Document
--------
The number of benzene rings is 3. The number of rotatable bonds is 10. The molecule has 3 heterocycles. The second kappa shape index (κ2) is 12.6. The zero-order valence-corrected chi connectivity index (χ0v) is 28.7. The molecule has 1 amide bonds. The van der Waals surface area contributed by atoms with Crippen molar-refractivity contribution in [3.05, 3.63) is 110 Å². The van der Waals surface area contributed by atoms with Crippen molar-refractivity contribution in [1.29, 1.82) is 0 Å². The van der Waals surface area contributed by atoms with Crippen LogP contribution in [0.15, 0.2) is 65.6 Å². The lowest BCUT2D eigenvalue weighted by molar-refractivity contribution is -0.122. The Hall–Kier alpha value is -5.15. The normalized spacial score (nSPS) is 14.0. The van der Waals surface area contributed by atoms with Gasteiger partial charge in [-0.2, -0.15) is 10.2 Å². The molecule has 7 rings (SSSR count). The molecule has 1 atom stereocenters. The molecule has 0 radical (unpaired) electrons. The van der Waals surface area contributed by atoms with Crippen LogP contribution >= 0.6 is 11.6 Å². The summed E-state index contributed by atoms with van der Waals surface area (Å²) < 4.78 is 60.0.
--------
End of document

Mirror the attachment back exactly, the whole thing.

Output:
The number of benzene rings is 3. The number of rotatable bonds is 10. The molecule has 3 heterocycles. The second kappa shape index (κ2) is 12.6. The zero-order valence-corrected chi connectivity index (χ0v) is 28.7. The molecule has 1 amide bonds. The van der Waals surface area contributed by atoms with Crippen molar-refractivity contribution in [3.05, 3.63) is 110 Å². The van der Waals surface area contributed by atoms with Crippen molar-refractivity contribution in [1.29, 1.82) is 0 Å². The van der Waals surface area contributed by atoms with Crippen LogP contribution in [0.15, 0.2) is 65.6 Å². The lowest BCUT2D eigenvalue weighted by molar-refractivity contribution is -0.122. The Hall–Kier alpha value is -5.15. The normalized spacial score (nSPS) is 14.0. The van der Waals surface area contributed by atoms with Gasteiger partial charge in [-0.2, -0.15) is 10.2 Å². The molecule has 7 rings (SSSR count). The molecule has 1 atom stereocenters. The molecule has 0 radical (unpaired) electrons. The van der Waals surface area contributed by atoms with Crippen LogP contribution >= 0.6 is 11.6 Å². The summed E-state index contributed by atoms with van der Waals surface area (Å²) < 4.78 is 60.0.